One staff member reflects on how the stories of Latinos are told — or not told — and how we can do better at preserving this history.
When my colleague Jerry first learned about Carlsbad Caverns National Park, he came across a tale about the caverns’ discovery. A 16-year-old named James White and a “Mexican friend” climbed down a hole in the ground in 1898, he learned, and the two began mapping one of the largest cave systems in the world. It’s an amazing story. But when Jerry first heard it, he questioned why someone who contributed so much to the modern understanding of this amazing place remains an unnamed “Mexican friend.”
Why didn’t historians record and preserve the friend’s identity? Why didn’t someone deem that information important? Who gets to tell the story of Latinos in the U.S.? What other stories are we missing?
There is more work to do to honor one of our country’s most important civil rights and labor rights leaders and create a more inclusive park system for all.See more ›
The name of James White’s exploring partner from over a century ago may now be lost to history. So were the stories of explorers before them. Evidence shows that Mescalero Apache and Spanish conquistadors occupied the Carlsbad area of southern New Mexico as early as the 1500s, likely even earlier. Indigenous paintings on the southern wall of the natural entrance to Carlsbad Caverns predate the Mescalero Apache and the Spanish by centuries. Mortar holes and artifacts near the mouth of the entrance show that people were long aware of the caves. However, we continue to teach the contemporary narrative of a teenager stumbling on them, and even within this narrative, there is a nameless friend with a forgotten history. White rightfully deserves credit for being the first person to promote and provide tours of Carlsbad Caverns, but attributing the discovery to him overlooks the contributions of everyone who came before him — and alongside him.
People of color have long been left out of important accomplishments in exploration, discovery and achievement. Edmund Hillary is widely known as the first person to summit Mount Everest, but Nepali Sherpa Tenzing Norgay, who guided Hillary, is not. Robert Edwin Peary was long celebrated as the first person to reach the North Pole, when in fact a Black man named Matthew Henson served as a scout and drove dog sleds on the expedition and is now recognized as having left the first footprints and planted the American flag on what the team believed was the magnetic pole.
People of color, including my colleague Jerry and me, should not have strain our eyes to see our own history — not in far-flung lands, and not here, in a nation so rich with the contributions of so many.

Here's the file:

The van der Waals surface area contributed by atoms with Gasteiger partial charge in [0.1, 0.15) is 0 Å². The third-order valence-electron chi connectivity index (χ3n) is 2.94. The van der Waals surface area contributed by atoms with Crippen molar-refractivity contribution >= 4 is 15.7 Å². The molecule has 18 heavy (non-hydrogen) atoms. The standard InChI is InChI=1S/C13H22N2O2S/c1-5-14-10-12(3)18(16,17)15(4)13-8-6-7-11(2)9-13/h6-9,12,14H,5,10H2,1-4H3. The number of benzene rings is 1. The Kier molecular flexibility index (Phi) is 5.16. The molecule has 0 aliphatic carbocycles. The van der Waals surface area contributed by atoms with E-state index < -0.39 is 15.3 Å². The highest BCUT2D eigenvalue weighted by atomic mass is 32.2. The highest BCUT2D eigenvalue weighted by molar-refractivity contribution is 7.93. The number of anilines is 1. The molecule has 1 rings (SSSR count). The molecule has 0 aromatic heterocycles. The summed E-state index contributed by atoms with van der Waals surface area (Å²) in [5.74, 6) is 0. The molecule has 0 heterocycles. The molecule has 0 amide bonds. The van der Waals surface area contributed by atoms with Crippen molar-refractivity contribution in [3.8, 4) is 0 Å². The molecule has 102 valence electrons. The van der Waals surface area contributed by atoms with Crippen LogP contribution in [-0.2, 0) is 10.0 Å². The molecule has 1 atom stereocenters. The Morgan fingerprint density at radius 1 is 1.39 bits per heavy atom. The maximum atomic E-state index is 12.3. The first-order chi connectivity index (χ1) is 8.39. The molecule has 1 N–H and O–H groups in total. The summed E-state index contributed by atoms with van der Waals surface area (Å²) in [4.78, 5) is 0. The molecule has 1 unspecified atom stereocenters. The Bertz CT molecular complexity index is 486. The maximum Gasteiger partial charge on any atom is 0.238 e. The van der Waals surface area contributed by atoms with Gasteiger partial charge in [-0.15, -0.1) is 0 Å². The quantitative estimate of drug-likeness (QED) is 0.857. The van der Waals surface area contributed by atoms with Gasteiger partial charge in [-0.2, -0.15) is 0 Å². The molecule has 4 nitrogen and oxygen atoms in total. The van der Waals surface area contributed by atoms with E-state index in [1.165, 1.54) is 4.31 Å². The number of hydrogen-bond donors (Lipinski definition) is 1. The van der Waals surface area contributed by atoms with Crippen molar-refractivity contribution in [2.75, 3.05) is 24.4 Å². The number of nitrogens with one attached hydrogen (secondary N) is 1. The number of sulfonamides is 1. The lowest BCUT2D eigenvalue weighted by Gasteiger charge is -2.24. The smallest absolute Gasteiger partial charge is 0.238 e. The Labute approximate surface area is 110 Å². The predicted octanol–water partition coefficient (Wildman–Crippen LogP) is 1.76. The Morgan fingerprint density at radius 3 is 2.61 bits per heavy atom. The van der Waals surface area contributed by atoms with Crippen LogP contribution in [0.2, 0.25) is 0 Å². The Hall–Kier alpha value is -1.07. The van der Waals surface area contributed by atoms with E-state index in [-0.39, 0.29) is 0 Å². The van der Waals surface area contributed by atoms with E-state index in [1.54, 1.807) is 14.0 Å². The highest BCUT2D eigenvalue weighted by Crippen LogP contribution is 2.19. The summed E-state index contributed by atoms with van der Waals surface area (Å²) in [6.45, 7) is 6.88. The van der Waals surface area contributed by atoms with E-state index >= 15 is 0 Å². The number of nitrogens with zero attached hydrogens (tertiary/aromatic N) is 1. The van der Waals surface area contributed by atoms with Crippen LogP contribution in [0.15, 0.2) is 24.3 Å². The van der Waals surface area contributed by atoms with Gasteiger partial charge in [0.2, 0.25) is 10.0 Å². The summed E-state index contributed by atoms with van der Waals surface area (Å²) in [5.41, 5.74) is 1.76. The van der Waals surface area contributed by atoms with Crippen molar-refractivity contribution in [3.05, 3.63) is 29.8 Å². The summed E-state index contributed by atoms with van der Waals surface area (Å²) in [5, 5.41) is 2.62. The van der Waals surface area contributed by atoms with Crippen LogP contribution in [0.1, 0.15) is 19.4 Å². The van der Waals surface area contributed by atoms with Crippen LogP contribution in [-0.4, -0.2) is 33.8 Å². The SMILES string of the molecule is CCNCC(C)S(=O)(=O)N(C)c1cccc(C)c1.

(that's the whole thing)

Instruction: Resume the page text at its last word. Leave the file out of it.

For too long, U.S. historians — intentionally or not — have erased the identities of people of color who have contributed to the history of this country. Latinos, among others, have been made invisible, despite comprising the largest non-white population and the largest non-white voting group in the country.
September 15 to October 15 marks National Hispanic Heritage Month, a time to celebrate the histories, cultures and contributions of Americans of Latino ancestry. Yet even the name of this month is inadequate to describe the diversity of our community and the range of identities we encompass.
Many of us do not use or even like the term “Hispanic.” And we are anything but monolithic. Our identities upend constructs of race as understood by many white Americans. Latino is an ethnicity, not a race; Latinos may therefore be of any race. The spectrum of terms Latinos in the U.S. use to describe themselves reflects the diversity of their origins, their immigrant experiences and the geography of their ancestors. Examples include Chicano (used by some Mexican Americans), Boriqua (favored by some Puerto Ricans), Afro-Latino (used across the African diaspora in Latin America), and, most recently, Latinx (a gender-neutral complement to Latino and Latina that I myself prefer).
This month honoring our many identities is also an opportunity to ask how our history is being preserved — and to demand that we as a nation do a better job.
This includes the history in our parks. Of the 421 national park sites, only 19 have a primary focus on Latino history, despite the fact that Latinos have been here long before the 50 United States we currently know. Few U.S. Latinos are immigrants; 67% were born in this country. Schoolchildren learn about the Pilgrims at Plymouth Rock but hear very little, if anything, about the first colonial settlement by the Spanish in St. Augustine, Florida, home of the Castillo de San Marcos National Monument and near Fort Matanzas, which predated the arrival of the Mayflower by half a century. Spanish was the first European language spoken in this land, long before English became the norm.